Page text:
The link will be posted as soon as it goes live. Seriously, this is a giant step forward for the prime minister, as is his attitude that our commitments in East Timor and elsewhere in the region preclude further military adventuring as the Gurkhas of the American empire.
Three fictional heroes

Link from Lying Media Bastards thanks to This is not a blog. Read it and weep.

6 May 2003

NSW set to lower gay age of consent
New South Wales appears set to end discrimination in the age of consent between heterosexuals and homosexuals.

The state government is planning to introduce a bill to lower the gay age of consent to 16.

Gay rights groups have long fought to have the age of consent for gay men loweredfrom 18 to 16, and it is now possible they will get their wish with the Attorney-General Bob Debus announcing a conscience vote on the issue for Labor MPs.

Mr Debus says the bill will include safeguards, including the toughening of penalties for offences on children under 16, and the removal of the defence of not knowing a child was underage.

About bloody time.
'Al-Nidaa on the 'Shi'a threat to Iraq'

"In conclusion, the threat of the Shi'a to the nation is equal to the threat posed by the Jews and the Christians. They harbor the same ill-will against the nation, which needs to protect itself from them and from being deceived by them? They pose a danger not only to Iraq, but to the whole region. If the Shi'a have influence over Iraq, or if they obtain some kind of autonomy in southern Iraq, they will be so much closer to extending their influence. After all, they exist in considerable numbers in Saudi Arabia, Kuwait, and Bahrain. If those Shi'a get organized and if their initiatives get support from countries that sponsor them - Iran, Syria, and Lebanon - it will mean that they have reached advanced stages in their 50-year plan?"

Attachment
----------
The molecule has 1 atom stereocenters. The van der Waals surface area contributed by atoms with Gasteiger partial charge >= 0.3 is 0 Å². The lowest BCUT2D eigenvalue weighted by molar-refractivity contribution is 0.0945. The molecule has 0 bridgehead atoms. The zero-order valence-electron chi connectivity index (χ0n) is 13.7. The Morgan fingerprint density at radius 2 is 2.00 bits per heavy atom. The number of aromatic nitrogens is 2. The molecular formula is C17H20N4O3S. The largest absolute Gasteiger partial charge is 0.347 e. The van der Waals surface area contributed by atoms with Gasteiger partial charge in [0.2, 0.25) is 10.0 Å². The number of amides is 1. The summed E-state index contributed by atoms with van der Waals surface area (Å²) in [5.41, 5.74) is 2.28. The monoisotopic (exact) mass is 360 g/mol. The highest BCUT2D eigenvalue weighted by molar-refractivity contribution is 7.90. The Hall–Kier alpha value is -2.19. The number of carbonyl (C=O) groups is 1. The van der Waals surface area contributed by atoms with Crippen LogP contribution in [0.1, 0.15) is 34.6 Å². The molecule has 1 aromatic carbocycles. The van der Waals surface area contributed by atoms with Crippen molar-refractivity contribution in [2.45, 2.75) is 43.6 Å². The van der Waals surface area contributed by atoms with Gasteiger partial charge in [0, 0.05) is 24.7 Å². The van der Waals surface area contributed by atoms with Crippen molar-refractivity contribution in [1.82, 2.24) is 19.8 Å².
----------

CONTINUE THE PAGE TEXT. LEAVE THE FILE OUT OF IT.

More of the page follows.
"The Muslims should be careful, because the Shi'a do not hesitate to cooperate with the Crusaders and the Jewish enemies [of] the Sunna. The Shi'a believe that the threat of the Sunna and their heresy is greater than the threat posed by the Jews and the Christians. Whoever follows history knows that the Shi'a assisted the enemies of the nation who stabbed her in the back. It suffices that the Shi'a defiled the sanctity of Allah's house and stole the Black Stone [the Ka'ba] for twenty years, [2] before it was brought back to its place. Those who are familiar with the beliefs of the Shi'a can hardly fathom the depth of their evil and hatred. Beware [of] them, Oh Muslims."

"We also caution against those who advocate befriending the Shi'a. Such [an] approach can only cause further harm to the nation. To get close to the Shi'a is more dangerous than getting close to the Jews, because the animosity of the Jews is well known, while the Shi'a pretend [to be friendly] and deceive the nation?""How can we approach those who believe that we should curse the followers of the Prophet Muhammad and accuse them of heresy? They, who curse the Prophet's wives and accuse [the Prophet's wife] 'Aisha of prostitution?... If you advocate getting closer to people with such beliefs, then getting closer to Christians is not as bad? [N]ot everyone who maintains that he is Muslim is indeed a Muslim, if his deeds completely nullify Islam ?"